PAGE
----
Puerto Rico Beach Salvage Operation Complete

Press Release
Tuesday, October 09, 2012
Resolve Marine Group Crews Offload Final Section: Photo credit USCG

Coast Guard, Unified Command response crews complete grounded freighter 'Jireh' removal from Mona Island, Puerto Rico.

The Jireh ran aground on Mona Island June 21, 2012 with 84 passengers and crew.

The final cut-off-sections of the Jireh’s hull were lifted and transported by barge to the Port of Mayaguez, Puerto Rico, where all other sections of the freighter’s hull have been staged for further cutting and transfer to recycling companies.

Marine salvage contractors from Resolve Marine Group safely removed approximately 600 tons of the freighter’s hull.  They also removed an estimated 20 tons of demolition debris from the ship’s interior that was transported to a landfill waste site in Ponce, Puerto Rico for final disposal. During the initial stages of the response, contractors removed more than 5,000 gallons of oil/water mix and 600 tons of oiled cargo from the grounded freighter.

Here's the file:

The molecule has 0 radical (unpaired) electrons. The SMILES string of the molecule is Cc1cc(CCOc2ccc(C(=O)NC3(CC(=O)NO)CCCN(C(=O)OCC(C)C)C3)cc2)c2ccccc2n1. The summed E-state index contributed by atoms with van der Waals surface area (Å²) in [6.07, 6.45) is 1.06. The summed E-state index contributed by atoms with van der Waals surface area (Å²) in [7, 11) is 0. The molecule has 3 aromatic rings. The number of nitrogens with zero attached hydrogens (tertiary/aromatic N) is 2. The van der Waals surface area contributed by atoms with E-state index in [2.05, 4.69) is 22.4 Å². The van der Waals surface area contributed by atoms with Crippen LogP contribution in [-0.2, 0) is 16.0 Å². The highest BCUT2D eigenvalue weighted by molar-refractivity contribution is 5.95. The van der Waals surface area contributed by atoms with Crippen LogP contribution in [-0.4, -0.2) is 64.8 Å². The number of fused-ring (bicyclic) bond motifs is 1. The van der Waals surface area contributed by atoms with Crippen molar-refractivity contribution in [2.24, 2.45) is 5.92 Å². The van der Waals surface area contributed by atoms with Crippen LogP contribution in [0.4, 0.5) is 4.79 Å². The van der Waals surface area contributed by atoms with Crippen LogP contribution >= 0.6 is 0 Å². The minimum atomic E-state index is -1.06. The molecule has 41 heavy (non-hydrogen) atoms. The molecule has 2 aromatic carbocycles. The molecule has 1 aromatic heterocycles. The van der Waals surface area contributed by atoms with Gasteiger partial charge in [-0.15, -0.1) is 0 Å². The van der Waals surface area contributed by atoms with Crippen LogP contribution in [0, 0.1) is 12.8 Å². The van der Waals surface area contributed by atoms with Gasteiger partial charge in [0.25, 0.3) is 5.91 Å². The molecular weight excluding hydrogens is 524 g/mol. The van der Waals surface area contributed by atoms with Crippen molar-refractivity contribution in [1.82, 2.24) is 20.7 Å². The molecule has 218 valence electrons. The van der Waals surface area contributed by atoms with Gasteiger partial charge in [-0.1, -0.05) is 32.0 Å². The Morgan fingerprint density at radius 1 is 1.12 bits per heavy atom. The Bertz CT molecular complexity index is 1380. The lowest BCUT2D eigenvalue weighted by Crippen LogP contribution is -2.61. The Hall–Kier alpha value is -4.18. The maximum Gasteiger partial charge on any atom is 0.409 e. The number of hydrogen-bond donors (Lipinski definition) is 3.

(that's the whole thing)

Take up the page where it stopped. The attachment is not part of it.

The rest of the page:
"This complex and dangerous removal operation is now complete thanks to the close and persistent coordination between all responders from the Unified Command, participating agencies and on-scene response crews,” said Capt. Drew Pearson, Federal On-Scene coordinator for the response.  “As a result, the threat to the pristine and fragile Mona Island nature reserve has been removed allowing Natural Resource Trustees to conduct final damage assessments and begin restoration.”

Cutting operations of the ship’s hull will continue in Mayaguez, Puerto Rico for approximately two weeks until all the steel has been transferred to recycling companies for final disposal.  National Oceanic and Atmospheric Administration (NOAA) divers have conducted an assessment survey of the grounding area and continue working with local environmental agencies as the effort transitions from response to recovery.

More than 1,000 corals had been removed as a precautionary measure.  NOAA divers, under the supervision of a NOAA authorized biologist, will return these transplanted corals, which are expected to have a high survival rate, to their original place on the reef if conditions allow.






 

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